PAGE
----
While it has been possible to register one or two character domain names ("short domains") under several Top Level Domains (TLDs) for quite some time (eg for the German <.de> TLD, following the 2009 <vw.de> judgment), the Austrian registry operator nic.at has hitherto not delegated short domains under the TLD <.at> (to date the minimum length of domain names under the <.at> top level domain had been three characters).
As of 29 August 2016, nic.at will initiate the launch process of approx 5,000 one and two character domain names under the TLD <.at> (e.g. <a1.at>, <ö3.at>, <hm.at>, <vw.at>, <f.at>).
Launch Process: Sunrise Period, Public Auction Phase and General Availability
In order to take the legitimate interests of trademark owners into consideration the domains will be released in phases granting trademark owners a "head start". During the sunrise-period (29 August 2016 to 23 September 2016) only owners of trademarks enjoying protection in Austria (or their authorised agents) can request delegation of short domains. This possibility applies for registered trademarks that already enjoyed protection in Austria (which includes EU Trademarks and International Registrations designating Austria or the EU) on 1 July 2015 – mere trademark applications pending at such date would not suffice. The trademark has to be identical to the domain applied for or must contain a one or two character combination with distinctive character.
If there is only one valid sunrise application for a certain short domain, the domain will be granted to the respective applicant. If there are two or more valid applications, an auction among the respective applicants will take place (10 October 2016 to 21 October 2016).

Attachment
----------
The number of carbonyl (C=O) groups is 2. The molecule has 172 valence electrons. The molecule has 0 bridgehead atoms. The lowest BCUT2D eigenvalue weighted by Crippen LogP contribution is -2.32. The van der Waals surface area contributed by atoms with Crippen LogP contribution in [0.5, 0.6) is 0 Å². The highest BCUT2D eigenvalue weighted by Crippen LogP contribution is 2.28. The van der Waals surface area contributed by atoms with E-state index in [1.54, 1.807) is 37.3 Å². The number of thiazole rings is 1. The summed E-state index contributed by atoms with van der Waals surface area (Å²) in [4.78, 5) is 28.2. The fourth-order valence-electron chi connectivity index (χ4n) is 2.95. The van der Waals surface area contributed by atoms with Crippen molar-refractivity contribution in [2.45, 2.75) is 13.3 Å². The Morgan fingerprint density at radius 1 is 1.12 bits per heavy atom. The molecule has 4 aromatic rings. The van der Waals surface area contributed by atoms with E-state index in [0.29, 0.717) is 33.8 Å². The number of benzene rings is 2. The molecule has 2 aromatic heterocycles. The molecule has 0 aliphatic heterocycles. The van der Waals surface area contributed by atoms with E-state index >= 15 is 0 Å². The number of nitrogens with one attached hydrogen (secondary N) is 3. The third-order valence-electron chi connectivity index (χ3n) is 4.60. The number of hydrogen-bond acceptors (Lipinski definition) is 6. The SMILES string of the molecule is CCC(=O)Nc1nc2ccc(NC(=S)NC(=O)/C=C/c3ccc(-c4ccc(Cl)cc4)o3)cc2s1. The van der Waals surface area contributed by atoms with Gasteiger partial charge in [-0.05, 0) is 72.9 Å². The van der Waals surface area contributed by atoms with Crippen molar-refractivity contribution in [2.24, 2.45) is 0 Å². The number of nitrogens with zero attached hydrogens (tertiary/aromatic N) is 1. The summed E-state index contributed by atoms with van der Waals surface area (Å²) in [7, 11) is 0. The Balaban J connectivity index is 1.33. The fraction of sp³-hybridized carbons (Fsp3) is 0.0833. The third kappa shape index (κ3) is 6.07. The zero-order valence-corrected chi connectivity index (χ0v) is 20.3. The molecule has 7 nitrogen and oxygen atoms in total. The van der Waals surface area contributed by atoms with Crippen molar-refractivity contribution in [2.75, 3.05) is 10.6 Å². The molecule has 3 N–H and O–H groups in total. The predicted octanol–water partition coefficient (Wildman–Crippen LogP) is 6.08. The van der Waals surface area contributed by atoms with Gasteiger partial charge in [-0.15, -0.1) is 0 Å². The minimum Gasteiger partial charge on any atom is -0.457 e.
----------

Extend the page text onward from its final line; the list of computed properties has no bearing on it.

As of 7 November 2016, short domains that have not been delegated in the sunrise period will be subject to a public auction process. As of 6 December 2016, the remaining short domains will be delegated on a first come first serve basis.
What does this mean for trademark owners?
Owners of trademarks consisting of one or two characters (eg abbreviations), in particular those active on the Austrian market, should consider requesting delegation of their (short) trademarks as domains under the <.at> TLD in order to actively use them or at least to prevent unauthorised third parties (domain grabbers) from taking advantage.
By taking the opportunity of applying early (ie within the sunrise period), trademark owners can (at least try to - as there may be other trademark owners having eligible trademarks in different business areas) secure the respective short domain before it becomes available to the general public and therefore vulnerable to cybersquatting.
If trademark owners decide against applying for a short domain within the sunrise period (or if they have no eligible trademark registration), they should stay alert in order to obtain relevant short domains after the sunrise period or to consider taking legal steps against an unauthorised registrant of a respective short domain name.
In this respect it should be noted that Austria does not have a UDRP-like dispute resolution mechanism under the ccTLD <.at>. Thus, any dispute would have to be resolved in ordinary civil court proceedings. In such proceedings – according to current Austrian case law – only cancellation, but not transfer of an infringing domain name, can be requested.
Further information on the release of short domain names under the ccTLD <.at> can be found on the website of the Austrian registry operator nic.at.
By Michael Woller, Counsel, and Adolf Zemann, Attorney at Law, Schoenherr